Immune escape by SARS-CoV-2 mutations acquired in mink

As vaccines roll out against the severe acute respiratory syndrome coronavirus 2 (SARS-CoV-2), the agent behind the devastating coronavirus disease 2019 (COVID-19) pandemic, new variants have emerged with increased infectivity and, in some cases, virulence. More importantly, they display partial or complete resistance to the antibodies elicited by natural infection with older strains, or by vaccines, as well as therapeutic monoclonal antibodies such as those in the Regeneron cocktail.

A new study, published in Cell Reports, suggests that SARS-CoV-2 may have acquired such immune evasion mutations during its transmission in farmed mink.

Study: SARS-CoV-2 mutations acquired in mink reduce antibody-mediated neutralization. Image Credit: ANATOLY Foto / Shutterstock

The Dutch and Danish outbreaks among farmed mink and farmworkers last year showed that not only was the virus amplified in mink, but these mutant strains were then transmitted back into humans.

When human-to-human spread of this variant was observed, it stirred up fears that mink could be a potential reservoir of infection, which led to the culling of 17 million mink.

Spike mutations in mink

The viral spike protein is present on the viral envelope and mediates viral entry into the host cell via the angiotensin-converting enzyme 2 (ACE2) receptor. This interaction involves the receptor-binding domain (RBD) and requires that the spike protein be primed first via the serine protease TMPRSS2 on the host cell.

The spike protein in mink-derived variants showed a distinct cluster of mutations than those seen in human-derived SARS-CoV-2, namely, deletion of H69/70, Y453F substitution in the RBD, I692V, S1147L in the S2 spike subunit, and M1229I in the spike transmembrane domain. All five mutations are present in cluster 5 variants.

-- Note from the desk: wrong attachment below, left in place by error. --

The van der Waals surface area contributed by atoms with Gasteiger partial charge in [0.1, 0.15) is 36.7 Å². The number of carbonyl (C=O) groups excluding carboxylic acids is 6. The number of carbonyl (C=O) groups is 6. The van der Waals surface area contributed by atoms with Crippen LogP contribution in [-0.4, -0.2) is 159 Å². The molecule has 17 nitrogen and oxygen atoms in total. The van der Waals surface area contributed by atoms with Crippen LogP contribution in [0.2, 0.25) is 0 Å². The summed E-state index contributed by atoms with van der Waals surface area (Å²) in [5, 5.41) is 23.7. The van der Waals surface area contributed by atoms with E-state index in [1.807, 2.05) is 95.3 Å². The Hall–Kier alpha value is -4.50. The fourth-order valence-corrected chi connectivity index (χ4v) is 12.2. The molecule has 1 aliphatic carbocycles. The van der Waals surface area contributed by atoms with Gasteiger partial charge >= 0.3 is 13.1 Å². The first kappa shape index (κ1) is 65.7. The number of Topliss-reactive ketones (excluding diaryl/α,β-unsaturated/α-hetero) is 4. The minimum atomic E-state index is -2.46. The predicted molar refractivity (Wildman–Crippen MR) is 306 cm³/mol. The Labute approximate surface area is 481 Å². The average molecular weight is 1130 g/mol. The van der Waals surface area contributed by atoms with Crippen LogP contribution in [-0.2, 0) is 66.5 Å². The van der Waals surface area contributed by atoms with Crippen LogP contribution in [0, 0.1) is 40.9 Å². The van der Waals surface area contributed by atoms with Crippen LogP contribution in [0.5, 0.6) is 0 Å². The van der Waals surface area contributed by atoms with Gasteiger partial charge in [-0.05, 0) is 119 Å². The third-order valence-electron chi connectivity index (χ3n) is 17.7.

Study details

The current study examined the role of Y453F in viral biology, including spike-mediated entry and inhibition of neutralization. The use of pseudoviruses expressing the SARS-CoV-2 spike protein enabled the researchers to avoid using the much more dangerous SARS-CoV-2 for their experiments.

Two sets of controls were used, one the wildtype spike and the other the D614G spike. The mink-associated mutant spikes were also studied.

These analyses showed that none of these mutations interfered with the expression of the spike protein or with cleavage at the furin cleavage site at the S1/S2 interface. ACE2 interactions were also efficiently carried out, with viral entry into the cells in culture.

Robust viral entry

The D614G spike showed increased capability for spike-mediated cell entry. This mutation is now globally dominant among human SARS-CoV-2 as well as among mink variants. When combined with the Y453F mutation, either alone or with the deletion H69/70, the efficiency of entry did not increase further.

When cluster 5 variants with the D614G mutation were observed, cell entry was reduced, but the virus continued to enter human intestinal and lung cell lines efficiently.

Preserved inhibition of entry by ACE2 inhibition

The study also shows that the presence of soluble ACE2 blocks the entry of spike-bearing pseudoviruses irrespective of these mutations. These alterations do not block the inhibitory activity of the TMPRSS2 inhibitor camostat. The most marked inhibition was with the cluster of five mutations along with D614G.

Vaccine efficacy